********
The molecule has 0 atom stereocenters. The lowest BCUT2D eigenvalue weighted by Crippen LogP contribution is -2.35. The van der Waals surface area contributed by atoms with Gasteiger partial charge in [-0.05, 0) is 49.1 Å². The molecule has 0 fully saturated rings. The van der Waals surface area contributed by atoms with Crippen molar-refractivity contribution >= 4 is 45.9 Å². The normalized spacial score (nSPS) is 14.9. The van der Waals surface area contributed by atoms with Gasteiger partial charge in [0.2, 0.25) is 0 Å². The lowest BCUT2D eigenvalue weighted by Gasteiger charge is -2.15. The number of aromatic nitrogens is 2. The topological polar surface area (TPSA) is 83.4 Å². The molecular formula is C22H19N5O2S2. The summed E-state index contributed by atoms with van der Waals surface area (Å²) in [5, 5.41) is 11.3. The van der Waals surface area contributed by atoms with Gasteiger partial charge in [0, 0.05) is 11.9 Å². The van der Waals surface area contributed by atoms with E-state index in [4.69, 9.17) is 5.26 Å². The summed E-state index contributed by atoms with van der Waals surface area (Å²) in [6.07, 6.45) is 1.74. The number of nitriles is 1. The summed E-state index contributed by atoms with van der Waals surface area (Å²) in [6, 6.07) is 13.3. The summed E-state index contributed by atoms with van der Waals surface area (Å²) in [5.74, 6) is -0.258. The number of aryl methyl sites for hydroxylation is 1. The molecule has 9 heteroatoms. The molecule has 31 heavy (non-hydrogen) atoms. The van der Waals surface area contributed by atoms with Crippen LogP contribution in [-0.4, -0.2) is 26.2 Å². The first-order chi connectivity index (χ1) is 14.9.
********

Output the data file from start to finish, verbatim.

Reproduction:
The molecule has 0 atom stereocenters. The lowest BCUT2D eigenvalue weighted by Crippen LogP contribution is -2.35. The van der Waals surface area contributed by atoms with Gasteiger partial charge in [-0.05, 0) is 49.1 Å². The molecule has 0 fully saturated rings. The van der Waals surface area contributed by atoms with Crippen molar-refractivity contribution >= 4 is 45.9 Å². The normalized spacial score (nSPS) is 14.9. The van der Waals surface area contributed by atoms with Gasteiger partial charge in [0.2, 0.25) is 0 Å². The lowest BCUT2D eigenvalue weighted by Gasteiger charge is -2.15. The number of aromatic nitrogens is 2. The topological polar surface area (TPSA) is 83.4 Å². The molecular formula is C22H19N5O2S2. The summed E-state index contributed by atoms with van der Waals surface area (Å²) in [5, 5.41) is 11.3. The van der Waals surface area contributed by atoms with Gasteiger partial charge in [0, 0.05) is 11.9 Å². The van der Waals surface area contributed by atoms with E-state index in [4.69, 9.17) is 5.26 Å². The summed E-state index contributed by atoms with van der Waals surface area (Å²) in [6.07, 6.45) is 1.74. The number of nitriles is 1. The summed E-state index contributed by atoms with van der Waals surface area (Å²) in [6, 6.07) is 13.3. The summed E-state index contributed by atoms with van der Waals surface area (Å²) in [5.74, 6) is -0.258. The number of aryl methyl sites for hydroxylation is 1. The molecule has 9 heteroatoms. The molecule has 31 heavy (non-hydrogen) atoms. The van der Waals surface area contributed by atoms with Crippen LogP contribution in [-0.4, -0.2) is 26.2 Å². The first-order chi connectivity index (χ1) is 14.9.